Daft Punk – Random Access Memories [In 3 Words]

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If you have any access to the Internet, then you know who Daft Punk is. You also probably know that these French EDM kings are responsible for “One More Time”, an irresistibly fun classic that has made hundreds of EDM haters say, “Ok, some EDM is good.” Only Skrillex is the other internationally recognizable face of EDM, and Daft Punk has been around since EDM was actually “Electronic Dance Music” rather than Dubstep, which only the latter is famous for. You probably also know that Daft Punk has a new album out. Random Access Memories to be specific, and it has become one of the most talked about releases in a year full of big releases (Vampire Weekend, My Bloody Valentine, and now Kanye West just to name a few).

So Random Access Memories is another EDM party album that’s full of songs that are as fun as “One More Time” right? Wrong. Random Access Memories is a 70s and 80s dance influenced record made with minimal electronics and all living musicians. Depending on your perspective, Random Access Memories could be seen as a rejection of the current EDM scene, which both Guy-Manuel de Homem-Christo and Thomas Bangalter (those are the robots by the way) have openly criticized. But what is probably happening here is that the album isn’t so much a rejection of modern EDM as it is an educational or tribute album to the origins of EDM; on Random Access Memories the robots don’t want to make you dance so much as they want you to know who Giorgio Moroder is.

Is the latest by the legendary French duo a well-marketed gimmick, or do they still know what they’re doing, and is there anything on here as timeless as “One More Time”? Read on.

Giorgio – The big elephant in the room is “Giorgio By Moroder”, the nine minute talking bit by legendary Italian dance producer Giorgio Moroder (he collaborated on classics such as Donna Summer’s “Love To Love You Baby” and Blondie’s “Call Me”). Throughout the track Giorgio discusses his beginnings of his career and his success with dance music, and the track evolves to include more styles of music to accompany Giorgio’s evolution of his career. If anything, Daft Punk has reintroduced the legendary producer to a new generation and has nicely showcased the evolution of dance music from the 70s and 80s. It’s a good history lesson, but it’s an awkward bit that goes a little too long too early in the album. It also doesn’t help that “Giorgio By Moroder” is followed by the album’s weakest track “Within”.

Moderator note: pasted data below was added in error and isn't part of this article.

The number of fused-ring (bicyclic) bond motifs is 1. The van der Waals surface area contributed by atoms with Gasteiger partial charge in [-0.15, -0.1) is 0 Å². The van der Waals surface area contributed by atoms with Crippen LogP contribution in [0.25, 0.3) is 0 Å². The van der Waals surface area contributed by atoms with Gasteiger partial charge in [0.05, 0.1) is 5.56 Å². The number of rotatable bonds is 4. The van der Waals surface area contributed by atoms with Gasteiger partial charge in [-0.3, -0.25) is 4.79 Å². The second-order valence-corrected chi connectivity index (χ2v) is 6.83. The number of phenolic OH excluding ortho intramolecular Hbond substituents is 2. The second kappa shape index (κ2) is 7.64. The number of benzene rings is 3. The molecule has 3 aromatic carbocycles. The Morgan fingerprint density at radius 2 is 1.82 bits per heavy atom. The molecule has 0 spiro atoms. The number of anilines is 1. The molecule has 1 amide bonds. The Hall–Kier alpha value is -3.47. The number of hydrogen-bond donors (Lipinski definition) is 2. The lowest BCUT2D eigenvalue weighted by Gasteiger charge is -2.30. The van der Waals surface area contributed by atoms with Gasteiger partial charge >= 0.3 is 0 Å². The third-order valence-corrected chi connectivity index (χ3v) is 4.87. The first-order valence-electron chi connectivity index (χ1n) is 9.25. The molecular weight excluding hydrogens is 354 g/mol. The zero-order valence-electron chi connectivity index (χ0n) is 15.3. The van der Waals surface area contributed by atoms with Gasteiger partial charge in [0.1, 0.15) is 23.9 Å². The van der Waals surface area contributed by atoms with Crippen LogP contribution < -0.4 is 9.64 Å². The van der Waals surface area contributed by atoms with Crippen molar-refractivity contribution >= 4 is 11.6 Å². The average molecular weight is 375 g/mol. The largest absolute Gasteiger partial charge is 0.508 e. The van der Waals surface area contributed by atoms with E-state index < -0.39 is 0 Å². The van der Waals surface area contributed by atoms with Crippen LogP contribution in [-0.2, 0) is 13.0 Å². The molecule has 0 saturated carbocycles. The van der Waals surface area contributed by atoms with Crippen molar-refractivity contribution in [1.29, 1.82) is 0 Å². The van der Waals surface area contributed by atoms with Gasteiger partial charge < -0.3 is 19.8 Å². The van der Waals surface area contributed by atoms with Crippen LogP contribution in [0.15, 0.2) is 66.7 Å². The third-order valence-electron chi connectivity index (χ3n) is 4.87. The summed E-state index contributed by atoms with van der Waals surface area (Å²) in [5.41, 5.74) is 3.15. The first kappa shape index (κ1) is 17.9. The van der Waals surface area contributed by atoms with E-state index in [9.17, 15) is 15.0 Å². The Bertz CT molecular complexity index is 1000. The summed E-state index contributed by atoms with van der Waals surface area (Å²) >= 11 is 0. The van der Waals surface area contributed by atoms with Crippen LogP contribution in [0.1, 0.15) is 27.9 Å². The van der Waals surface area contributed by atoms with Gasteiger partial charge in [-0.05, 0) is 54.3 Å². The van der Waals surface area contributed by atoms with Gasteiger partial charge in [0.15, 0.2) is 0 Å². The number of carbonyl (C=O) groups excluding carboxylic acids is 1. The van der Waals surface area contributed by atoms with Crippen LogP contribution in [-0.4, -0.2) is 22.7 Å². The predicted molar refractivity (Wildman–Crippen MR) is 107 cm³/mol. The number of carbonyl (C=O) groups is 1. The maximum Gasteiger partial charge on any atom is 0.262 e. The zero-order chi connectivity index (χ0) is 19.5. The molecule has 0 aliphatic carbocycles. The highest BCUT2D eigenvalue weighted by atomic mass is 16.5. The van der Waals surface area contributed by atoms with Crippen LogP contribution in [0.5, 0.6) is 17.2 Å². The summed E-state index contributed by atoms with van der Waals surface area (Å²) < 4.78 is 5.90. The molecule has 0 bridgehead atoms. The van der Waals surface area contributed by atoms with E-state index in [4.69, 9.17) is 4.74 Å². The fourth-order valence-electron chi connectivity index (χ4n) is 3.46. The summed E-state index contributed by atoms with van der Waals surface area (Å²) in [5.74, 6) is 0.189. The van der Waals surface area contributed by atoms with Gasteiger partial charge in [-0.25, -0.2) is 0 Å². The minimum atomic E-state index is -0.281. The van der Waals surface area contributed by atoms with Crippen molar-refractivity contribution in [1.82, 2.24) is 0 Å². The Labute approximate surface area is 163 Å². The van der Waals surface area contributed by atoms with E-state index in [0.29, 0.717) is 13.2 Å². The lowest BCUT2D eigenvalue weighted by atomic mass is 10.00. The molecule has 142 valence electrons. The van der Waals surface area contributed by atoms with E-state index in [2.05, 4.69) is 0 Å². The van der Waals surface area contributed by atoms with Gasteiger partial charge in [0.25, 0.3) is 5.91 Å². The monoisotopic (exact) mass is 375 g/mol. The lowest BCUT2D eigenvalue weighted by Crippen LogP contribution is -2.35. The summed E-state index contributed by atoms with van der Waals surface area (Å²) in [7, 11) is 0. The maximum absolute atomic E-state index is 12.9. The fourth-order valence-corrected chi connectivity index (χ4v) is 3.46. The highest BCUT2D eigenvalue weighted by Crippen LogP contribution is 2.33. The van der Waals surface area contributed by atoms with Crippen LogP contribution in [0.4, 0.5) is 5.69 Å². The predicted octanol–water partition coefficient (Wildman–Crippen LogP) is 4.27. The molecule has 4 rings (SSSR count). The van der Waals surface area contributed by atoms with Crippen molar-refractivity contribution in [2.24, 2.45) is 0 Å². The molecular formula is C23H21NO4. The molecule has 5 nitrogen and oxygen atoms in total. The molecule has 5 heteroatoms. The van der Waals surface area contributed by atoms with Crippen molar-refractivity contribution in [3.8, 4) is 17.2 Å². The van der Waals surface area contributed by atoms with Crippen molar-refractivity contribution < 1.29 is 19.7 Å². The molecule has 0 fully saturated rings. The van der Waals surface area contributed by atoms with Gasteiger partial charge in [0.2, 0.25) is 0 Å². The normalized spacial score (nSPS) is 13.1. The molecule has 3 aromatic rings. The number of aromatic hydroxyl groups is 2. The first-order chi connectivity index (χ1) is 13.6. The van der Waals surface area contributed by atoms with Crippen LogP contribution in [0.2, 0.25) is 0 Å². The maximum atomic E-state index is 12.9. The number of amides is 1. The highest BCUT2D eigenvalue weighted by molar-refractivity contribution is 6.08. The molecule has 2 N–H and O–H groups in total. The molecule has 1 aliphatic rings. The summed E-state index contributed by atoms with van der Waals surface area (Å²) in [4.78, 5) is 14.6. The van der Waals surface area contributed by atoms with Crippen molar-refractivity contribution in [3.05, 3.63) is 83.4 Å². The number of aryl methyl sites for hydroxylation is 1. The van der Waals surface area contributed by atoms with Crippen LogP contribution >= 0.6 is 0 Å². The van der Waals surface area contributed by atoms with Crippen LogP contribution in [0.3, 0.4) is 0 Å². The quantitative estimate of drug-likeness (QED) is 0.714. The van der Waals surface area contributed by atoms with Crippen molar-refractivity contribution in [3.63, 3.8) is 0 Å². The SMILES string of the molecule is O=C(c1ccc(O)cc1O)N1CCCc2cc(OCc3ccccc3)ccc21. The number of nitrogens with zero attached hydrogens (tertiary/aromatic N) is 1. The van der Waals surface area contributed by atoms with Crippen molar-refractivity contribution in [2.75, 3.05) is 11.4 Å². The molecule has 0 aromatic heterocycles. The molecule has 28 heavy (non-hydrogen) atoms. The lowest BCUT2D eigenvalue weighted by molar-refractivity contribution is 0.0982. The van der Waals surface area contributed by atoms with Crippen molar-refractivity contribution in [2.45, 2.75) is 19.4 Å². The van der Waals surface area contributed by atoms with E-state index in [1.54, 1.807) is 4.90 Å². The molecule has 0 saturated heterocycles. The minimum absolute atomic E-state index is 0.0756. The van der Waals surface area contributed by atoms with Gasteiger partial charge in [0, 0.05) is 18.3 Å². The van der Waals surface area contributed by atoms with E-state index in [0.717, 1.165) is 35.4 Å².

Collaboration – Including Giorgio, Random Access Memories may possibly have the great collaboration team of any album of any genre in recent memory. The list includes Panda Bear (“Doin’ It Right”), Pharrell Williams (“Get Lucky”, “Lose Yourself To Dance”), and Julian Casablancas (Who absolutely kills it on “Instant Crush”, my favorite track off the album). If Random Access Memories is one of the best sounding albums of 2013, it’s because they had some of the best help available.

Uneven – There are some fantastic songs on Random Access Memories, but they are all spread out and seperated by songs that either go on too long (“Within”) or are unforgettable (“Touch”, “Beyond”). Every song sounds great, but not all of them are memorable. The songs work together to form a coherent album, but because this feels like an educational album there is a lack of urgency to make you want to dance, which is what these guys are known for.

Overall: Daft Punk’s overall goal for Random Access Memories could be summarized by Giorgio on “Giorgio by Moroder”: “I wanted to do an album with the sound of the 50s, the sound of the 60s, of the 70s and then have a sound of the future”. Random Access Memories is a well crafted tribute to the origins of EDM music that sounds modern, created by the most recognizable faces of EDM. In the end this actually makes sense, because you can’t spell “Electronic Dance Music” without “Dance”.

Essential Tracks: “Give Life Back To Music”, “Instant Crush”, “Get Lucky”

Brady is the founder of Headphone Nation. He’s responsible for all this mess. Sorry about that. He’s also on Twitter @BradyWGerber

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